May 1.—Morning. [Or August 29.]
“This man receiveth sinners.”
1 Samuel 22:1, 2
FINDING himself in great danger among the Philistines, David returned to his own land, which he ought never to have left.
1 David therefore departed thence, and escaped to the cave Adullam: (where he found huge caverns capable of affording shelter and concealment for large numbers of persons. There David was in his right position, and might look for prosperity. He was in the place of separation, where believers should be found:) and when his brethren and all his father’s house heard it, they went down thither to him.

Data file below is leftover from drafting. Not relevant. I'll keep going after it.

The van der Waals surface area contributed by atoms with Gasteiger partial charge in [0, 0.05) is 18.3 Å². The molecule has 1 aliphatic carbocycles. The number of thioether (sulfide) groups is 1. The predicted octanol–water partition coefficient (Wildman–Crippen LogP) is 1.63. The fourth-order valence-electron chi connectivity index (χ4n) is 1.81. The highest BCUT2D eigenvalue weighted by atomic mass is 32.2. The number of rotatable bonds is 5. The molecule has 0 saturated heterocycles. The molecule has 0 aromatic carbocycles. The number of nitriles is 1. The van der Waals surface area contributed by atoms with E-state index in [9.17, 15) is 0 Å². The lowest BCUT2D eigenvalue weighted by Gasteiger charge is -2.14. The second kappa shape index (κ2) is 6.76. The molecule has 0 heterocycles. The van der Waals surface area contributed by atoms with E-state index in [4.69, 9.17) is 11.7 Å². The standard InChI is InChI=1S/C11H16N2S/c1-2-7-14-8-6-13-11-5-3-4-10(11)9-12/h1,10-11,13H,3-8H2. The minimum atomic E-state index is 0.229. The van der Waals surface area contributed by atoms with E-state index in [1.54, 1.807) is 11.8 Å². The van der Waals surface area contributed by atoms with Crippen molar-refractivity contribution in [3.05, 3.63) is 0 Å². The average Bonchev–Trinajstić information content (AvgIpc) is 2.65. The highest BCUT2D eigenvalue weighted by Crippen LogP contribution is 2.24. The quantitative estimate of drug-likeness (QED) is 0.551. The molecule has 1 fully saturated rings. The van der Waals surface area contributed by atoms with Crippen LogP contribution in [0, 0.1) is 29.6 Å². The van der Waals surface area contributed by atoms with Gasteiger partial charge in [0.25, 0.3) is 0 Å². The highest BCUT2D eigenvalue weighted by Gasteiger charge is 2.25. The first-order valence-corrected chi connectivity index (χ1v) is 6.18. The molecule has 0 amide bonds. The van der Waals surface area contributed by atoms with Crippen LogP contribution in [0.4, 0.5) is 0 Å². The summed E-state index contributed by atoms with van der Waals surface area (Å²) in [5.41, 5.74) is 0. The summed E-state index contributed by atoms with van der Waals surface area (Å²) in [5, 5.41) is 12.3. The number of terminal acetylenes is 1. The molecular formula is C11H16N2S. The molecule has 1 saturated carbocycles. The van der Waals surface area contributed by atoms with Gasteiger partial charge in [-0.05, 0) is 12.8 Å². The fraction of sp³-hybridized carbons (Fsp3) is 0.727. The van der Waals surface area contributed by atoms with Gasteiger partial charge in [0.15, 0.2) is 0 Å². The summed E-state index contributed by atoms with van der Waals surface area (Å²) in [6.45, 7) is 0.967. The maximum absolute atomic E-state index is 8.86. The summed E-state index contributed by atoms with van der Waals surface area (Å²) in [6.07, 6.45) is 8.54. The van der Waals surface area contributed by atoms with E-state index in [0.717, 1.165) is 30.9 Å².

2 And every one that was in distress, and every one that was in debt, and every one that was discontented, gathered themselves unto him; and he became a captain over them: and there were with him about four hundred men.
In this he became a type of our Lord Jesus, of whom it was said, “This man receiveth sinners and eateth with them.” David’s followers had been rendered desperate by the oppressions of Saul, but though they were bold and warlike men, they do not appear to have been evil in character; rather from their sympathy with David, and their general conduct, we may believe them to have been the best men in the kingdom, who, from that very cause, had been impoverished by Saul’s spiteful treatment. Those who side with Jesus must expect to be treated as he was, and if this drives us into closer fellowship with our despised and rejected Lord, so much the better.
It was at this time that some of his boldest followers joined him.
1 Chronicles 11:15–19